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Exposure over the life course to an urban environment and its relation with obesity, diabetes, and hypertension in rural and urban Cameroon

Lookup NU author(s): Dr Eugene Sobngwi, Professor Nigel Unwin, Dr Terry AsprayORCiD, Emeritus Professor Sir George Sir George Alberti


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Background. This study aimed to assess the association between lifetime exposure to urban environment (EU) and obesity, diabetes, and hypertension in an adult population of Sub-Saharan Africa. Methods. We studied 999 women and 727 men aged ≥25 years. They represent all the adults aged ≥25 years living in households randomly selected from a rural and an urban community of Cameroon with a 98% and 96% participation rate respectively. Height, weight, blood pressure, and fasting blood glucose were measured in all subjects. Current levels of physical activity (in metabolic equivalents [MET]) were evaluated through the Sub-Saharan African Activity Questionnaire. Chronological data on lifetime migration were collected retrospectively and expressed as the total (EUt) or percentage (EU%) of lifetime exposure to urban environment. Results. Lifetime EUt was associated with body mass index (BMI) (r = 0.42; P < 0.0001), fasting glycaemia (r = 0.23; P < 0.0001), and blood pressure (r = 0.17; P < 0.0001) but not with age. The subjects who recently settled in a city (≤2 years) had higher BMI (+2.9 kg/m2; P < 0.001), fasting glycaemia (+0.8 mmol/l; P < 0.001), systolic (+23 mmHg; P < 0.001) and diastolic (+9 mmHg; P = 0.001) blood pressure than rural dwellers with a history of 2 years EU. EU during the first 5 years of life was not, on its own, associated with glycaemia or BMI. However, both lifetime EUt and current residence were independently associated with obesity and diabetes. The association between lifetime EUt and hypertension was not independent of current residence and current level of physical activity. Conclusions. This study suggests that for the study of obesity and diabetes, in addition to current residence, both lifetime exposure to an urban environment and recent migration history should be investigated. © International Epidemiological Association 2004; all rights reserved.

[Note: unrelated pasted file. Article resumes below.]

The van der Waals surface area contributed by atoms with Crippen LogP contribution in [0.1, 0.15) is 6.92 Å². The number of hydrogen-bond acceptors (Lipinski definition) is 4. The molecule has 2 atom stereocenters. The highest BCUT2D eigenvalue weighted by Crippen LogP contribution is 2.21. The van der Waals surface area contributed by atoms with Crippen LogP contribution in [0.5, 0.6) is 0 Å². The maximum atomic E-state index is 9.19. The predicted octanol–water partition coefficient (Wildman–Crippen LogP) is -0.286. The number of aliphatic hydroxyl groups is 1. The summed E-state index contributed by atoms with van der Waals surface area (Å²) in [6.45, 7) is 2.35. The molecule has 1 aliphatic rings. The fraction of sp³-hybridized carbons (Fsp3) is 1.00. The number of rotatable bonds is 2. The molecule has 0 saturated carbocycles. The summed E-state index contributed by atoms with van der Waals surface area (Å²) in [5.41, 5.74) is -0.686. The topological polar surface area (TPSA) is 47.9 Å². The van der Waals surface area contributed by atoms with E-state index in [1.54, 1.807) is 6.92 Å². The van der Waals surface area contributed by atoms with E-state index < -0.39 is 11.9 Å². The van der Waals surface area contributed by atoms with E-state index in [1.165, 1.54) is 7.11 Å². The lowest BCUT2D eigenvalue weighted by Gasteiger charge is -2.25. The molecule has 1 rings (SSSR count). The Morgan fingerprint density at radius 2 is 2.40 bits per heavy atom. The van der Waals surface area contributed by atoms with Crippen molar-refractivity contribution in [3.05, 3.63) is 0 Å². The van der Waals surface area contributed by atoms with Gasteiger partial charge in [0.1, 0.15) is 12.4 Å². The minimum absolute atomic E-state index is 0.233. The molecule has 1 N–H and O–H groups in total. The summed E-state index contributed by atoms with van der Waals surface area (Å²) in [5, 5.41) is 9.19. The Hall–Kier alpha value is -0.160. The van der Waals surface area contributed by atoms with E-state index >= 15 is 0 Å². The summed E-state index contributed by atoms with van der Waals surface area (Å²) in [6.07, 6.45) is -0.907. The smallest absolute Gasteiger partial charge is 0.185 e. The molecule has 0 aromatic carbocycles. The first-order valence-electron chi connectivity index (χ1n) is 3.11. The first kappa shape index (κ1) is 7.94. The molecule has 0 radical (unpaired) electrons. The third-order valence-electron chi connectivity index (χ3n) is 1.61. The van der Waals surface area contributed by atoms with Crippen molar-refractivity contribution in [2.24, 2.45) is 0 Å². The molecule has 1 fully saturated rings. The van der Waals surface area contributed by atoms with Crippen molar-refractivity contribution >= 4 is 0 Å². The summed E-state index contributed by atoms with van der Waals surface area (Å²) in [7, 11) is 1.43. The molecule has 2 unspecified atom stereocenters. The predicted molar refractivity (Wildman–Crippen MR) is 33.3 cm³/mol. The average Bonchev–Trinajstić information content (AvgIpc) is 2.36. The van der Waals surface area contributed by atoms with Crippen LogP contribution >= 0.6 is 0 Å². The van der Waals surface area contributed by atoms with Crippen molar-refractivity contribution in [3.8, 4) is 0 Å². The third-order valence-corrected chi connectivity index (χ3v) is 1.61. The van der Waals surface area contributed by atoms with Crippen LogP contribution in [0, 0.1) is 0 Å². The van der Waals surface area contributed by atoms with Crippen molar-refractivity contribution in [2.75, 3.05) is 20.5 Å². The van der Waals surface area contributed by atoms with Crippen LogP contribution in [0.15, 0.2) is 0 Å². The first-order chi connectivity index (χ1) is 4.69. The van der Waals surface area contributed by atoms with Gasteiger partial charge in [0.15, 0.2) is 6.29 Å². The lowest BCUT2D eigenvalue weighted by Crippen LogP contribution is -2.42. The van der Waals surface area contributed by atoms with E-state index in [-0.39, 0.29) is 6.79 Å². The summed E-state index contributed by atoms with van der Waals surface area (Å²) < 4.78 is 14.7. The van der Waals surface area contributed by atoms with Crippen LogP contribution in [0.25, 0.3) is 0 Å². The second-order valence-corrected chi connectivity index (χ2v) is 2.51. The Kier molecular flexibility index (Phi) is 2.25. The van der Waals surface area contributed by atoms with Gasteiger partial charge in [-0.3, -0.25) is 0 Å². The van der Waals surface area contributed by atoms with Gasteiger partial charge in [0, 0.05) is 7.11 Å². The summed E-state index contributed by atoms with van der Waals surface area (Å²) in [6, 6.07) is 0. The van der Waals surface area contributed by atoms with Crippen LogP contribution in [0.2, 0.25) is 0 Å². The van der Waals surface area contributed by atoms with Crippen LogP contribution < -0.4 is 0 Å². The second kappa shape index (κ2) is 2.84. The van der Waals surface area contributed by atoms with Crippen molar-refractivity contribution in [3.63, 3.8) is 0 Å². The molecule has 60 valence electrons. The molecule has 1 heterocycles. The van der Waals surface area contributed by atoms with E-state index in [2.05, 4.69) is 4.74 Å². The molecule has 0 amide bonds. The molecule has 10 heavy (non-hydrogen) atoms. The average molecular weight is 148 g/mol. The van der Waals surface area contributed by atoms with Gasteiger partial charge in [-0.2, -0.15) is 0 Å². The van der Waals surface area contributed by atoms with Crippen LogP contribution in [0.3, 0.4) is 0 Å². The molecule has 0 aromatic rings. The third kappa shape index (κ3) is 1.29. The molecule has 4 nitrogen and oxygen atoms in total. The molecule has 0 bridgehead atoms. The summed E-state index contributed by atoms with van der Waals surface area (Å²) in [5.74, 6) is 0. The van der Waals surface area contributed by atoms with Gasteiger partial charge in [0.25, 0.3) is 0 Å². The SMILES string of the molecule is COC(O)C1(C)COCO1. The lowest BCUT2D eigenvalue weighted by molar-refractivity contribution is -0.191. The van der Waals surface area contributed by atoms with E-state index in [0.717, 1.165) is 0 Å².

Publication metadata

Author(s): Sobngwi E, Mbanya J-C, Unwin NC, Porcher R, Kengne A-P, Fezeu L, Minkoulou EM, Tournoux C, Gautier J-F, Aspray TJ, Alberti K

Publication type: Article

Publication status: Published

Journal: International Journal of Epidemiology

Year: 2004

Volume: 33

Issue: 4

Pages: 769-776

ISSN (print): 0300-5771

ISSN (electronic): 1464-3685

Publisher: Oxford University Press


DOI: 10.1093/ije/dyh044

PubMed id: 15166209


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